5. Promoting yourself
To get the gigs, you’ve got to promote yourself – some things never change. So it stands to reason that one of the biggest “issues” faced by DJs returning to DJing is not the tech or the music or the techniques, but getting the gigs.
Despite the social media age, and the need to have at least a regularly updated presence on social media, one thing remains true. If you want to play gigs in any town, city or neighbourhood, you still need to be seen, known and liked by both the people who attend the venues and the people who run them and book the DJs. This involves going out!
For younger DJs, DJing is often a natural extension of their social lives, and so this bit is easy. But for older DJs, when all your friends are not avid clubbers, it’s harder, and so you need to be realistic.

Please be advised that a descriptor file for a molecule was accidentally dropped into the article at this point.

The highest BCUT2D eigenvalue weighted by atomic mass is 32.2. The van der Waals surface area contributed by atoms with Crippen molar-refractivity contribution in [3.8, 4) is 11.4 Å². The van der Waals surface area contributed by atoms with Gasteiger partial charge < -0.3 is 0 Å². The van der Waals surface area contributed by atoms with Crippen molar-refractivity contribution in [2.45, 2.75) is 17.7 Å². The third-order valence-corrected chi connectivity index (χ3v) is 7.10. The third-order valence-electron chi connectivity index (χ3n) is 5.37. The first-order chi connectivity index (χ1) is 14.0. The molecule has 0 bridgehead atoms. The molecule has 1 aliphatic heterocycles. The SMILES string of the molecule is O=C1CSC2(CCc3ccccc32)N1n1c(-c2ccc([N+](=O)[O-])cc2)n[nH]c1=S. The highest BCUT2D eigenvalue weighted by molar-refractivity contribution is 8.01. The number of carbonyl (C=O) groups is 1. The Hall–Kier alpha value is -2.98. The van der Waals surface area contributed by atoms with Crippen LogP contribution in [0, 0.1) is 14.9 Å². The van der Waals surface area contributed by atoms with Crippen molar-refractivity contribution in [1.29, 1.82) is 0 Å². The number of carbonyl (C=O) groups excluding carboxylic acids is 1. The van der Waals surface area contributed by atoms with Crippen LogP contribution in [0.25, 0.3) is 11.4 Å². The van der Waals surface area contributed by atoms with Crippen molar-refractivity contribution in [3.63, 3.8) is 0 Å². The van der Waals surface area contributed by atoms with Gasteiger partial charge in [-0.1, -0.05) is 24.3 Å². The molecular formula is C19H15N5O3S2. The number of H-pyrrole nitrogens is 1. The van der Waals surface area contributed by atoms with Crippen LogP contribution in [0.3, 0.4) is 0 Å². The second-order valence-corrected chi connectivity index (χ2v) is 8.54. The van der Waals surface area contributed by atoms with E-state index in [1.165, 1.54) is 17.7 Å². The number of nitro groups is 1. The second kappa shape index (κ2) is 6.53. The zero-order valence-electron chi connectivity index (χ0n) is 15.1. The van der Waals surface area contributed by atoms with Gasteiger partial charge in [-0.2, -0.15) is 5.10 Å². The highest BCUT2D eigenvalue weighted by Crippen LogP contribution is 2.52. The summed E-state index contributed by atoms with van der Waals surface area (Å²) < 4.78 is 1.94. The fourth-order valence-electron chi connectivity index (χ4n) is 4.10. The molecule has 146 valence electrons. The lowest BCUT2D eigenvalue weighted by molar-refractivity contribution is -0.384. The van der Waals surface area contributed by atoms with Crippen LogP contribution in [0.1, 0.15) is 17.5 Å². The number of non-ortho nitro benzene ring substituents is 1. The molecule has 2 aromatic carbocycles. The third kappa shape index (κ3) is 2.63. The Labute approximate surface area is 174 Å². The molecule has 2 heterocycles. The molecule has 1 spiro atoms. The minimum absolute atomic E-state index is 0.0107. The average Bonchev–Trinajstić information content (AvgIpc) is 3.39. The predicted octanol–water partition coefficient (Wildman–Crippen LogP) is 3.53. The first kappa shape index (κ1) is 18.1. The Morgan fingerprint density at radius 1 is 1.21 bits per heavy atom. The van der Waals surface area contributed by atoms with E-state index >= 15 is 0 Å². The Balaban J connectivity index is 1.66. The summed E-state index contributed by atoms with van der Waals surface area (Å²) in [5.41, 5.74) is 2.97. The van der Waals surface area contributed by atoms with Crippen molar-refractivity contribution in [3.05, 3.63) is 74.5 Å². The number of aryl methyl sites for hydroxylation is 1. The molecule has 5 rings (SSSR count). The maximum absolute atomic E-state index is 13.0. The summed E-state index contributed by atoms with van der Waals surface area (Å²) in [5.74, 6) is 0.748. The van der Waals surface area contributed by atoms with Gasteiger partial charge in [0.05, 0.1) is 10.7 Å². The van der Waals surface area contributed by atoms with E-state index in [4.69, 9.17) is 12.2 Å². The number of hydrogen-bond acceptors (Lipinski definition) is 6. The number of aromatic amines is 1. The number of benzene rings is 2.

Your type of people ARE still going out, albeit nowhere near as often. Where do they go? What restaurants, bars or venues do they frequent? This is where you need to focus your efforts. Find “your” people, and work out from there.
However you do it, decide how many times you want to perform in, say, each season, then commit to doing so. A “performance” may be just providing background music at a restaurant’s anniversary (that you suggested to them), or at private parties – but if you commit to the number of gigs as a non-negotiable, then the job for you becomes to improve those gigs season by season.
Apply some of the steely determination you’ve learned through your working life to this, the kind of determination many younger people haven’t developed yet. See it as an advantage! For some extra help, download your free resource sheet by clicking here.